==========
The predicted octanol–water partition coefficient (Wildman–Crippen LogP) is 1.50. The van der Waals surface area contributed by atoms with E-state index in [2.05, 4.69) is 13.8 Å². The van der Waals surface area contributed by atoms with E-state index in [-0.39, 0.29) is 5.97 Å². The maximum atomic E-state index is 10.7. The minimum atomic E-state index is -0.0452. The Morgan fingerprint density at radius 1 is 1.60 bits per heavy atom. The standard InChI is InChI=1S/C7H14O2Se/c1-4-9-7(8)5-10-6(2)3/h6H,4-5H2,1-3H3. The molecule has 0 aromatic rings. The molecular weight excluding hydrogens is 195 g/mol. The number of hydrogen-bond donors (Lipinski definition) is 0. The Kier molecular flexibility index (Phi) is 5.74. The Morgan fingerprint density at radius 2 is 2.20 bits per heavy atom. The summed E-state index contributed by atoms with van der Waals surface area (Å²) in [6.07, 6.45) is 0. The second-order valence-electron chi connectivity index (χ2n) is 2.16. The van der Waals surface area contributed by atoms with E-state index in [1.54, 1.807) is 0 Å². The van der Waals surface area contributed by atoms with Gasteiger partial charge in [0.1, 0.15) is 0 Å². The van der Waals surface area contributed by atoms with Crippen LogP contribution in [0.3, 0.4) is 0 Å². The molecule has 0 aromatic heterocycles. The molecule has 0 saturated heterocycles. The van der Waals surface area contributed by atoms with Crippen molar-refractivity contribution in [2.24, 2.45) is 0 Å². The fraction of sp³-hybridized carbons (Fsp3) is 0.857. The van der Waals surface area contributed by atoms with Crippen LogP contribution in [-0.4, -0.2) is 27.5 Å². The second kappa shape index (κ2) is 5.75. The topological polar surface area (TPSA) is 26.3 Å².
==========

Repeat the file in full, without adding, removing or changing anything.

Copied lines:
The predicted octanol–water partition coefficient (Wildman–Crippen LogP) is 1.50. The van der Waals surface area contributed by atoms with E-state index in [2.05, 4.69) is 13.8 Å². The van der Waals surface area contributed by atoms with E-state index in [-0.39, 0.29) is 5.97 Å². The maximum atomic E-state index is 10.7. The minimum atomic E-state index is -0.0452. The Morgan fingerprint density at radius 1 is 1.60 bits per heavy atom. The standard InChI is InChI=1S/C7H14O2Se/c1-4-9-7(8)5-10-6(2)3/h6H,4-5H2,1-3H3. The molecule has 0 aromatic rings. The molecular weight excluding hydrogens is 195 g/mol. The number of hydrogen-bond donors (Lipinski definition) is 0. The Kier molecular flexibility index (Phi) is 5.74. The Morgan fingerprint density at radius 2 is 2.20 bits per heavy atom. The summed E-state index contributed by atoms with van der Waals surface area (Å²) in [6.07, 6.45) is 0. The second-order valence-electron chi connectivity index (χ2n) is 2.16. The van der Waals surface area contributed by atoms with E-state index in [1.54, 1.807) is 0 Å². The van der Waals surface area contributed by atoms with Gasteiger partial charge in [0.1, 0.15) is 0 Å². The van der Waals surface area contributed by atoms with Crippen LogP contribution in [0.3, 0.4) is 0 Å². The molecule has 0 aromatic heterocycles. The molecule has 0 saturated heterocycles. The van der Waals surface area contributed by atoms with Crippen molar-refractivity contribution in [2.24, 2.45) is 0 Å². The fraction of sp³-hybridized carbons (Fsp3) is 0.857. The van der Waals surface area contributed by atoms with Crippen LogP contribution in [-0.4, -0.2) is 27.5 Å². The second kappa shape index (κ2) is 5.75. The topological polar surface area (TPSA) is 26.3 Å².